Old films and photos will come to life again

Chris Ellis with an important Spalding find - 1920's film of fishing, boating and bathing.
Chris Ellis with an important Spalding find - 1920's film of fishing, boating and bathing.
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The Past Lives Project is still looking for your home movies, photographs and memories of the South Holland and Boston area.

The group is after any subject matter such as celebrations, fetes and family outings and occasions.

And the gathered material will be edited into a special film to be premiered at Spalding’s South Holland Centre on April 30.

As an added bonus for those who lend their home movies, they will be digitised free of charge and you will receive your films back, usually on the same day, plus a DVD for your own use.

Under the guidance of musicians Dave Sturt, Theo Travis and Chris Ellis, open days have already been held at Ayscoughfee Museum in Spalding and The Reading Rooms in Holbeach.

The trio are delighted how things have progressed so far and say one film is the best they have had in the two years they have been carrying out these projects in the Midlands.

There is much footage of Spalding in the 1920s and 30s on 16mm film, which was very expensive in the day and of a superior quality.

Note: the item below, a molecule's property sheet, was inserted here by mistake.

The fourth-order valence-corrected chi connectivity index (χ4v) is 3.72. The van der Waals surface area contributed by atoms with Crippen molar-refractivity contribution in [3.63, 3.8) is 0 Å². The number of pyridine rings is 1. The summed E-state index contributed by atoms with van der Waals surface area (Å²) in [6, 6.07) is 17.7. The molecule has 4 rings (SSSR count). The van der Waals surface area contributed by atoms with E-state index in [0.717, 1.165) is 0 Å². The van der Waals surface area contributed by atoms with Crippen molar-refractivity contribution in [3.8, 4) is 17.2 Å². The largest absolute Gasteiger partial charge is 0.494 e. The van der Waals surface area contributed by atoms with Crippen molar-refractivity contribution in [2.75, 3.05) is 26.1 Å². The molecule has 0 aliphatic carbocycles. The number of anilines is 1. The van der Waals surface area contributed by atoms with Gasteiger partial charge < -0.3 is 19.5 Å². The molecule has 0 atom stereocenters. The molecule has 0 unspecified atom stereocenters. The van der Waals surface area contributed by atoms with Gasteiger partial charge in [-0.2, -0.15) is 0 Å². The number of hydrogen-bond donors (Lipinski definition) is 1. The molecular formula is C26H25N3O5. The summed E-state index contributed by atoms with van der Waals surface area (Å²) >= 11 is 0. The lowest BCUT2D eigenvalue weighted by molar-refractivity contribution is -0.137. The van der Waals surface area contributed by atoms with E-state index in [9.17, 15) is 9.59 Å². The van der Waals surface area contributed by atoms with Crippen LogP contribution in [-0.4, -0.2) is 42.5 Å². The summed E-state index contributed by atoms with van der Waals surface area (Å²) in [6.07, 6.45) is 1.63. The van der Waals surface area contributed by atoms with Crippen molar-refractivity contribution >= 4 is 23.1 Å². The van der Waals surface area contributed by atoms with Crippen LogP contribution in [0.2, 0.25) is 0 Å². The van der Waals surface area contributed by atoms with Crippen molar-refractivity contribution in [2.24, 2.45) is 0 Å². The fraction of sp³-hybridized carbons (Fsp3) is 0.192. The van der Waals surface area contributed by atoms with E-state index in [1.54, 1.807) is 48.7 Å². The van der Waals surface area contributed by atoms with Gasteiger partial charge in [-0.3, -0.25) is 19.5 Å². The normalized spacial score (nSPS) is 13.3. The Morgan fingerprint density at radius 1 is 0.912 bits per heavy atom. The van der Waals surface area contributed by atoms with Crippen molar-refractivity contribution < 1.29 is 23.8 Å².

It includes fishing, boating, bathing and ice skating in Spalding.

The Past Lives Project is an arts and heritage programme which has been touring eight regions in the Midlands between 2014 and 2016.

The project is funded by Arts Council England and Heritage Lottery Fund.

In each region they are calling out for local amateur cine film, digitising this to make new films that share social history and speak of everyday past lives.

The team has also been working with the University Academy Holbeach to develop a live music soundtrack to be played along with the film.

And the project is a win/win for those donating films. If you have old cine films in the attic it won’t be long before it will be impossible to watch them ever again.

The film deteriorates unless stored in appropriate conditions – and in any case, very few people have projectors now – so all those family memories of days at the seaside, weddings and real people doing everyday things will be gone forever.

Then there are the old photographs, so often simply thrown out when a house is being cleared, and reminiscences of what life was like in this area in days-gone-by.

The film will contain random clips of people’s material and photographs, as well as the voices of people reminiscing, and Chris admits the concept seemed an odd one when he was invited to take part.

However, a film has previously been made, using footage kept at the Media Archive for Central England, which is based at Lincoln University.

He says: “The idea of home movies conjures up images of endless paddling pools and weddings, but I was absolutely blown away by it. It was so evocative.”

Dave agrees: “The response we have had is people are laughing or in tears because it is so emotive.”

Although there are unlikely to be any more open days, the group will be making talks to various groups in south Lincolnshire over the coming weeks and there is still plenty of time to donate your films and photographs.

Get involved by calling 07890 211524 or emailing pastlivesproject.com

For more information you can visit the website www.pastlivesproject.com